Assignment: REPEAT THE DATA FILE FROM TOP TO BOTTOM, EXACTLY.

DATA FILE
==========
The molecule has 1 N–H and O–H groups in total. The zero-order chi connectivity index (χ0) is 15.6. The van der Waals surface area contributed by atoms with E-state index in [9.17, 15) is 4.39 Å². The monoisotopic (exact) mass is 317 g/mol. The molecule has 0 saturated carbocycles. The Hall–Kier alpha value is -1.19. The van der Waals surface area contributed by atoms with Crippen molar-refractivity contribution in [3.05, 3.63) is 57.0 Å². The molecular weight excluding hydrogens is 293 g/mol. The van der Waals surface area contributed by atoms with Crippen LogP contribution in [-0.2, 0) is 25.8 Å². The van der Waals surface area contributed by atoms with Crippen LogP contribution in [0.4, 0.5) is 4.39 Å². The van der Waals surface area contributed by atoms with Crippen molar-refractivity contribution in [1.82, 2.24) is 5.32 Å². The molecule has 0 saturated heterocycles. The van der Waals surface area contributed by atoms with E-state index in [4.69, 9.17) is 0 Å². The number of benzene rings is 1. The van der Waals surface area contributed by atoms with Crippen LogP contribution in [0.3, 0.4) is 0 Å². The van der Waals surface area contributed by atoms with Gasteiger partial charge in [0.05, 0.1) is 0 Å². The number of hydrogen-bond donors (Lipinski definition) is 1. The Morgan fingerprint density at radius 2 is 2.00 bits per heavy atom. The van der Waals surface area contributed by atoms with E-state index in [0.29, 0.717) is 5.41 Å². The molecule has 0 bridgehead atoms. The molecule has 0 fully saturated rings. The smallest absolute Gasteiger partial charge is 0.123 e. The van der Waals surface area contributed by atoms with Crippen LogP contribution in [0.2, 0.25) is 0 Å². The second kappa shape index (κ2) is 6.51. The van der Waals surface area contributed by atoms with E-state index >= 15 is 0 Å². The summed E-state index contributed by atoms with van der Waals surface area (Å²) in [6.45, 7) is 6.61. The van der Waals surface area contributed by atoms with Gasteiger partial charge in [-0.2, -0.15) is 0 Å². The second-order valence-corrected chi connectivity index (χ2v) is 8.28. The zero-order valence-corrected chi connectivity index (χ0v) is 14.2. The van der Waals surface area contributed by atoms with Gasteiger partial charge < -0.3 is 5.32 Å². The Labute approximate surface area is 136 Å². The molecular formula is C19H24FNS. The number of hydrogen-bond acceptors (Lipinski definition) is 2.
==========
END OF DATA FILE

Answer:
The molecule has 1 N–H and O–H groups in total. The zero-order chi connectivity index (χ0) is 15.6. The van der Waals surface area contributed by atoms with E-state index in [9.17, 15) is 4.39 Å². The monoisotopic (exact) mass is 317 g/mol. The molecule has 0 saturated carbocycles. The Hall–Kier alpha value is -1.19. The van der Waals surface area contributed by atoms with Crippen molar-refractivity contribution in [3.05, 3.63) is 57.0 Å². The molecular weight excluding hydrogens is 293 g/mol. The van der Waals surface area contributed by atoms with Crippen LogP contribution in [-0.2, 0) is 25.8 Å². The van der Waals surface area contributed by atoms with Crippen LogP contribution in [0.4, 0.5) is 4.39 Å². The van der Waals surface area contributed by atoms with Crippen molar-refractivity contribution in [1.82, 2.24) is 5.32 Å². The molecule has 0 saturated heterocycles. The van der Waals surface area contributed by atoms with E-state index in [4.69, 9.17) is 0 Å². The number of benzene rings is 1. The van der Waals surface area contributed by atoms with Crippen LogP contribution in [0.3, 0.4) is 0 Å². The van der Waals surface area contributed by atoms with Gasteiger partial charge in [0.05, 0.1) is 0 Å². The number of hydrogen-bond donors (Lipinski definition) is 1. The Morgan fingerprint density at radius 2 is 2.00 bits per heavy atom. The van der Waals surface area contributed by atoms with E-state index in [0.29, 0.717) is 5.41 Å². The molecule has 0 bridgehead atoms. The molecule has 0 fully saturated rings. The smallest absolute Gasteiger partial charge is 0.123 e. The van der Waals surface area contributed by atoms with Crippen LogP contribution in [0.2, 0.25) is 0 Å². The second kappa shape index (κ2) is 6.51. The van der Waals surface area contributed by atoms with E-state index >= 15 is 0 Å². The summed E-state index contributed by atoms with van der Waals surface area (Å²) in [6.45, 7) is 6.61. The van der Waals surface area contributed by atoms with Gasteiger partial charge in [-0.2, -0.15) is 0 Å². The second-order valence-corrected chi connectivity index (χ2v) is 8.28. The zero-order valence-corrected chi connectivity index (χ0v) is 14.2. The van der Waals surface area contributed by atoms with Gasteiger partial charge < -0.3 is 5.32 Å². The Labute approximate surface area is 136 Å². The molecular formula is C19H24FNS. The number of hydrogen-bond acceptors (Lipinski definition) is 2.